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5 Tips You Need to Ask About Money

Do you feel like you have no control over your money? Knowing the right questions to ask about money is the key to taking control of your finances.

From budgeting to saving for retirement, these 5 essential questions to ask about money management will help you take charge of your financial well-being.

1. What are my financial goals?

Identifying your financial goals can help you create an achievable plan to reach them.

Think about what you want your financial life to look like in one year, five years, and even 10 years from now. Your financial goals should change over time as you get older. So start planning now.

Do you need more savings?

Aim to have at least 6 months of cash reserves to meet your financial commitments. Building your savings to have at least 6 months may be a bit scary to start with so begin by looking at where you are right now.

If you have no money by the end of each month and no savings at the moment, your first goal is to have at least 1 month of costs set aside.

  • Rent/Mortgage.
  • Utility Bills.
  • Loan Repayments.
  • Grocery Bills

Are there any big purchases coming up soon?

Setting clear, achievable goals will ensure that you have the financial security and stability you need for the future.

  • Buying a home.
  • Having Children.
  • Education to further your career.
  • Saving for your retirement.
  • Investments.
  • Starting your own business.

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2. What monthly income and expenses do I have?

Understanding your monthly income and expenses is key to mapping out your financial plans.

What are your sources of income, such as an earned salary, investments, or other income?

Then consider what expenses you cover every month. Knowing where and how much money is coming in and out of your accounts will help you create a budget and make informed decisions about how to best use your funds.

When you look at your expenses break them down into annual or monthly expenses. If you have a lot of monthly expenses do you get better value by paying annually?

 Common areas where people can save money are:

  • Don’t use cash – cash in your pocket will always get spent. Use your debit cards to pay for things. This makes it easier to see where you’re spending each month.
  • Price utility and insurance providers each time you are coming up for renewal. Make sure you are getting the best deal you can.
  • For energy bills make sure you check your electricity and gas meters every month and update your readings using your provider’s web. If you leave it to estimates you’ll get bill shocks after winter every year.
  • Stay away from Hire-Purchase agreements sold by shops & retailers. If you need to borrow for a large purchase you could find better value by getting personal loans from banks, credit unions or the post office.
  • Plan your food shopping – make a list and stick to it. Shops are experts in getting you to spend more than you planned to.

3. Should I use a budgeting tool or spreadsheet to keep track of my finances?

A budgeting tool or spreadsheet can be a great way to keep track of your finances and stay organised.

There are many easy-to-use, digital budgeting tools that can help you get a clearer picture of your income and expenses.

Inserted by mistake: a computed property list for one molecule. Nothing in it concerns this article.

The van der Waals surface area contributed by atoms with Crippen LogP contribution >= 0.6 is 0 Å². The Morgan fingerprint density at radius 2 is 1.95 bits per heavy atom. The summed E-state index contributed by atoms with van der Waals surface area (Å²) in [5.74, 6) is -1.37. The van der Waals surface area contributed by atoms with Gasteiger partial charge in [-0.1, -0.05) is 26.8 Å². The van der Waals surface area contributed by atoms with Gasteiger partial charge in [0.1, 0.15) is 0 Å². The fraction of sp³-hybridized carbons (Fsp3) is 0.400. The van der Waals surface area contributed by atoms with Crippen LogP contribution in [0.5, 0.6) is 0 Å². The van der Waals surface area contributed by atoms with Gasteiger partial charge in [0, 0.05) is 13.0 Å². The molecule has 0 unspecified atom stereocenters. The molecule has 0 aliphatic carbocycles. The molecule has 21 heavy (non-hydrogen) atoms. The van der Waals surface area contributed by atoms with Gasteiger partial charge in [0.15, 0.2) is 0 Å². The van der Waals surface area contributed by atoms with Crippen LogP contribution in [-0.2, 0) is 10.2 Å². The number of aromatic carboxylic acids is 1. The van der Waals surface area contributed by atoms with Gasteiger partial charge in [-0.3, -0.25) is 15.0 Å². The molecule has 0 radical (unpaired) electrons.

A spreadsheet can also help you to create a plan for saving money and staying on top of your bills each month.

Pick a day at the end of every month (Sunday morning works for us) and go through your spending for the previous month. This will highlight areas you did well in and places you can improve.  

If you’re not sure which method would work best for you, consider talking with a financial adviser who can help you find the best option for managing your money.

4. How can I build an emergency fund?

A key part of personal finance is having an emergency fund. Emergency funds are savings set aside to help cover unexpected expenses in the case of an emergency, like a medical bill or car repair.

Setting aside just 10-15% of your income each month can help you build up a sizable safety net. If you can’t afford to put 10% of your income into your emergency fund pick what you can afford to put away. Any amount is better then nothing.

It’s important to consider factors such as your lifestyle, current debt levels, and living expenses when deciding how much to save each month. If you have large amounts of personal debt it may be advisable to clear the debt instead of saving money.

You may also want to speak with a financial adviser for more personalised advice.

5. How can I make more money

One of the best things anyone can do is increase their income. Be aware of passive income / make money from home schemes.

Look at your primary employment. How can you leverage that into more income?

  • What industry are you working in currently?
  • Are there other industries that pay more for similar skill sets?
  • Can you upskill by completing courses that could move you onto a higher salary?
Debbie Cheevers

Debbie Cheevers

Qualified Financial Advisor (QFA) & Technician Member of the Irish Taxation Institute

Debbie was born in Dublin and graduated from NCAD with a degree in Visual Communication. She brings a strong customer service background to Greenway.

Debbie qualified as APA in 2017 and a fully qualified financial advisor (QFA) in 2018. She believes that product knowledge is key to helping customers make the right choices.

In 2022 Debbie gained a tax qualification as a Technician Member of the Irish Taxation Institute.